A SUCCESSFUL playwright has told how he turned his back on the bright lights of London to teach drama in his home town of Gourock.

Adam O'Brien studied at the prestigious Academy of Live and Recorded Arts in the capital and became a scriptwriter.

The 31-year-old was chosen to perform at the Sam Wanamaker Festival in the world-famous Shakespeare's Globe Theatre.

But now he has come back to his roots and is helping to set up a group to celebrate Gourock's rich history.

He said: " I attended writing groups at The Royal Court and Soho Theatres, and I moved back home because I wanted to get more involved in the Scottish theatre scene, which is quite separate to the one down south.

"I was brought on board as part of Gourock Heritage and Arts to lead this new group.

"We're looking at an improvising set piece about Gourock which explores different topics, including the history of women in the area.

"We're taking inspiration from local history, folklore and heritage from such topics as witches, Polaris, fishermen's wives and the famous 'beast' supposedly buried under the old St Ninian's Primary school pitch."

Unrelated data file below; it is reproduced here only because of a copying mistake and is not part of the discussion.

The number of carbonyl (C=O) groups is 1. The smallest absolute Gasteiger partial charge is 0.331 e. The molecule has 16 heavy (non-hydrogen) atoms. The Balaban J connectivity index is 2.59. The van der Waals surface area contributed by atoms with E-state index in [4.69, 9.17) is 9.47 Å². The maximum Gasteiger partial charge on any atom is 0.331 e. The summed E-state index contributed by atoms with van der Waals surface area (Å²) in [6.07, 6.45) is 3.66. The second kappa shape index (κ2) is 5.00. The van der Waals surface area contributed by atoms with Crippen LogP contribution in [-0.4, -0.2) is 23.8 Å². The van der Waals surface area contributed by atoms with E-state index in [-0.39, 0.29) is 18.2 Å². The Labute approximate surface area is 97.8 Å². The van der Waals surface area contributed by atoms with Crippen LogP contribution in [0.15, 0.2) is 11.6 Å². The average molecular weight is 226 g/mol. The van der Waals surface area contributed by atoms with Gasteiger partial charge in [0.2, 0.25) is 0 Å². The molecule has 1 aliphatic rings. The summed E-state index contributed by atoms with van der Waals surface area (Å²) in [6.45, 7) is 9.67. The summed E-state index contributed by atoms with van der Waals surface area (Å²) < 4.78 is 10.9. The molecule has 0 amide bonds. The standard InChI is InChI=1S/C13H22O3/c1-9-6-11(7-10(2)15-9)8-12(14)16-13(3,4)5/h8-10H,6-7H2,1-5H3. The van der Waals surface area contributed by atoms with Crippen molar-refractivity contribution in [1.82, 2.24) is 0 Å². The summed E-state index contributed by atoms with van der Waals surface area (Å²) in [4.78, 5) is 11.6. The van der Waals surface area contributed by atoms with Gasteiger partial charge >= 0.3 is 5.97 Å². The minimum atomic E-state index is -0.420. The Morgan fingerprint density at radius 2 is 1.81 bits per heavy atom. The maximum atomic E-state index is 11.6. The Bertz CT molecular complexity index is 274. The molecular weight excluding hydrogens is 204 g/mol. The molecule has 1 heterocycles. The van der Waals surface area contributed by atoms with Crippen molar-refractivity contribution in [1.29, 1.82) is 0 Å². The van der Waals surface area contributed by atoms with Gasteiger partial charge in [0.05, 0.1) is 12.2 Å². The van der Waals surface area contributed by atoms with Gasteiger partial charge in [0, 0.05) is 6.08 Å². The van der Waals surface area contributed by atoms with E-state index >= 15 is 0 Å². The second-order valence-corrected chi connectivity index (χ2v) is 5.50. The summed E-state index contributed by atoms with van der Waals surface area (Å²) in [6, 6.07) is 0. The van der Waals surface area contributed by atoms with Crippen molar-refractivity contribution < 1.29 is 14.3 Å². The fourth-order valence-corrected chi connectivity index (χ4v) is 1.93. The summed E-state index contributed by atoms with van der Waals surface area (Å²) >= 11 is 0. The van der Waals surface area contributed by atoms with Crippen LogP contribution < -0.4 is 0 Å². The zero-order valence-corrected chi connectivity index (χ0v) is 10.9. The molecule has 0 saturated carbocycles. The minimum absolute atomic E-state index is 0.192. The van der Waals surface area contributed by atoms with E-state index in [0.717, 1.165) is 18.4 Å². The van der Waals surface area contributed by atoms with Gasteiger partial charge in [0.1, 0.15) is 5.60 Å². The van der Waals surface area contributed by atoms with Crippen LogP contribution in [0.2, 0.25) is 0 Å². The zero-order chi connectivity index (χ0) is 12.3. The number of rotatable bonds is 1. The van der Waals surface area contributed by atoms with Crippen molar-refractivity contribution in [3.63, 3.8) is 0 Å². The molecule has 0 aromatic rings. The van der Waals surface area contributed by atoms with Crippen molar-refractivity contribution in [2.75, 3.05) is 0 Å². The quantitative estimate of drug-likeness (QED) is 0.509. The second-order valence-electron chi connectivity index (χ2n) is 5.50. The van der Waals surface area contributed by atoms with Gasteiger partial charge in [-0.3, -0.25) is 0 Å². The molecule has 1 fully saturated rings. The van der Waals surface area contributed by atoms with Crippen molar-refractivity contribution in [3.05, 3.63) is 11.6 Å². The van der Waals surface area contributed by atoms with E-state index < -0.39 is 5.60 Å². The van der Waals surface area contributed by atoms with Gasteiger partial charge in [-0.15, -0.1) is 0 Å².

Adam is writing a play drawn from improvisation work over the 10-week course and it will be performed in May.

He previously penned 'Dear', a drama, as part of the £5,000 Coming Home initiative to mark the 100th anniversary of the end of the Great War, funded by the Heritage Lottery Fund.

Now the actor turned teacher is getting rave reviews from his students at the drama sessions, which are funded through Inverclyde Council's voluntary grants programme.

Helen Patrick, 69, said: "I really look forward to the classes with Adam.

"It's amazing what you can do with a few words.

"With three words, you can find out interesting character traits about each other."

Cath Bristow, also 69, added: "I'm just loving the classes.

"When you leave, you feel you're on a high."

Pictured from left are Cath, Helen and Betty Turner.